A Hung Jury at Brimstone

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Listen to this story narrated by master storyteller Otis Jiry

Badlands Billy stoically waited to be hung.

He was wanted for stealing souls in Brimstone, and was captured in a saloon there by two zombie bounty hunters. Not without a fight however.

One of the zombies lost his hand when Badlands Billy hacked it off with his hatchet during the melee. Saloon patrons tried to stay out of the fracas, but there were still some injuries from errant bullets buzzing around like mad bees in the increasingly smoky saloon.

When it was over, the two zombies had Billy hogtied and drug him to the sheriff’s office where he was thrown into jail. The Sheriff, a second-level demon, paid the zombies their bounty then unceremoniously kicked them out of his office.

“Next time take a bath you smelly bastards!” Sheriff Bodi shouted, “You’ve stunk up my jail again!”

He turned to Billy and looked him over critically.

“You don’t look stupid,” he mused out loud. “But anyone who thinks he can get over on the Master has to be an idiot,” he firmly declared.

“Don’t tell me you haven’t thought about it lawman.”

“I have. But the difference between you and me is, I’m smart enough not to. That really pisses Lucifer off, you know.”

“Why don’t you let me go Sheriff? You know my gang is going to show up soon and there will be hell to pay.

“Another level, here or there, doesn’t particularly bother me Billy.

A day later, while the sheriff waited for the judge from Tombstone to arrive, Billy’s gang rode into Brimstone on black horses. They trotted up to the jail house and got off their silent steeds without exchanging words. All five of them were pulling out their pistols when the towns inhabitants opened fire! They were expected.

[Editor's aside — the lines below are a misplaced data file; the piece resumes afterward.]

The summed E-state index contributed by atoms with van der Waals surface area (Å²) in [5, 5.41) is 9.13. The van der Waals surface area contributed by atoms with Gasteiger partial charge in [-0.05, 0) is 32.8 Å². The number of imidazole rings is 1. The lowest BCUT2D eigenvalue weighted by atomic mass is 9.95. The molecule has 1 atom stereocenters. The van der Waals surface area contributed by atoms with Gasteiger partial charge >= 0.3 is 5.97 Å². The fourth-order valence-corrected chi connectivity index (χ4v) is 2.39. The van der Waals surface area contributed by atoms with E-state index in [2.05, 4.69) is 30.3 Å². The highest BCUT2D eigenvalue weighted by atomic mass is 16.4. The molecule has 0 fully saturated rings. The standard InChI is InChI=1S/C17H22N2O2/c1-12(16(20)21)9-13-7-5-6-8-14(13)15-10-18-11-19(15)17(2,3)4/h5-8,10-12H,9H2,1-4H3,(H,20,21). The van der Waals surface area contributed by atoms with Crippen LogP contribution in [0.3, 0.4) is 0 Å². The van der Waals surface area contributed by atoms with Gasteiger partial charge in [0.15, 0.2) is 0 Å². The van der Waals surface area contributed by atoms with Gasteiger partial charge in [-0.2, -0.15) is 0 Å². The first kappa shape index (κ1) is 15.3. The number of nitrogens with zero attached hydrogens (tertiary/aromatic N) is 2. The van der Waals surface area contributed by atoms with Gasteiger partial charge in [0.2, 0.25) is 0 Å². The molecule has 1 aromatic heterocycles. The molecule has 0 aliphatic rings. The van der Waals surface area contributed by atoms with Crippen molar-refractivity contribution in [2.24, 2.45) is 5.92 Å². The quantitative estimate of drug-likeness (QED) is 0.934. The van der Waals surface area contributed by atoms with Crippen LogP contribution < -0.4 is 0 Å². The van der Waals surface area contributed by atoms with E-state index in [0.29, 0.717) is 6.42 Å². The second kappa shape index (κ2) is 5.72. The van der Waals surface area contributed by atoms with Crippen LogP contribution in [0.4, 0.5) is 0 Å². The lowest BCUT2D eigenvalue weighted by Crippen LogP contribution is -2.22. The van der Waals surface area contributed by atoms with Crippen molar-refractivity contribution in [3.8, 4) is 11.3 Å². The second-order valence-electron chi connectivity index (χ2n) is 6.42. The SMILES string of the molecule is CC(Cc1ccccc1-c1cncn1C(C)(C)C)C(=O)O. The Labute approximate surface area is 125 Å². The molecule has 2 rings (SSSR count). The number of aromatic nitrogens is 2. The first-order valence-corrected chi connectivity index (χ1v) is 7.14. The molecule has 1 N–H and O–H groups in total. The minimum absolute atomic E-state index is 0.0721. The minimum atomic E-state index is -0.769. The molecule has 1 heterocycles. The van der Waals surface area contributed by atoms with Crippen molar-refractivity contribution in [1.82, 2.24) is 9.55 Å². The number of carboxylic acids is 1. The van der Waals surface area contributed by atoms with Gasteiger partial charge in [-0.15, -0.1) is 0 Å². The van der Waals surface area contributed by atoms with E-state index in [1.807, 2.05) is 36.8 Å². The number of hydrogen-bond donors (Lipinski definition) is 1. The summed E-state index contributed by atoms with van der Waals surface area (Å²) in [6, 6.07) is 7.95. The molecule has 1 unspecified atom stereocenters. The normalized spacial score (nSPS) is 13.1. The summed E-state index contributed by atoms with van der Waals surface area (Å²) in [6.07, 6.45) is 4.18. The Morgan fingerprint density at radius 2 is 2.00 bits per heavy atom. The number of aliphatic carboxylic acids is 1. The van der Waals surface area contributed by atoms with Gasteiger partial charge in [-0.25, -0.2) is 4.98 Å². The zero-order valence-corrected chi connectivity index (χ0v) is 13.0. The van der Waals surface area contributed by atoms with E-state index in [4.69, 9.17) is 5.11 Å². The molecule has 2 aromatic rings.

Bullets rained down from porches. Every window and door had a shooter busily firing at the gang. Like Billy, they were all level one demons and were dropping like fetid flies. When the firing stopped they lay scattered on the dusty street in front of the jailhouse. Their riddled bodies seeped blood that trickled down into the dirt in little pools.

Level one ghouls bid on the bodies afterwards. Their flesh sold for far more than beef. It was one of many reasons why Brimstone didn’t have a coroner. When Billy learned of his gang’s fate he howled like a wolf all night.

“I guess that’s it for you wise guy,” the Sheriff later mocked him. “I expect the judge tomorrow so you better get ready to be served up on someone’s plate when the death penalty is handed down.”

“What? No jury, or trial? I thought even level one demons had some rights.”

“There’ll be a jury, and you’ll get your trial. But at the end of the day, the devil always wins.”

The trial was held at the saloon. The judge arrived with two officers of the county court who immediately set up rows of chairs and constructed a crude platform where the judge would sit on an old stuffed chair from one of the upstairs whores room.

When the sheriff escorted Billy into the saloon cheers broke out. Apparently Billy did have some supporters in the crowd. The jury consisted of level one demons that weren’t too drunk to sit upright for an hour. Billy’s peers.

The judge slammed his gavel on a little desk in front of him and called for silence. He looked down at Billy with undisguised disgust. Even a stupid soul-stealer like Billy knew that wasn’t a good sign.

“You stand accused of stealing souls from humans who are the Master’s playthings. By poaching on Lord Satan’s subjects you have crossed the line of no return. Your fate now lies with this jury,” the judge said indicating a group of 12 demons sitting unsteadily in two rows of rickety chairs. “How do you plead?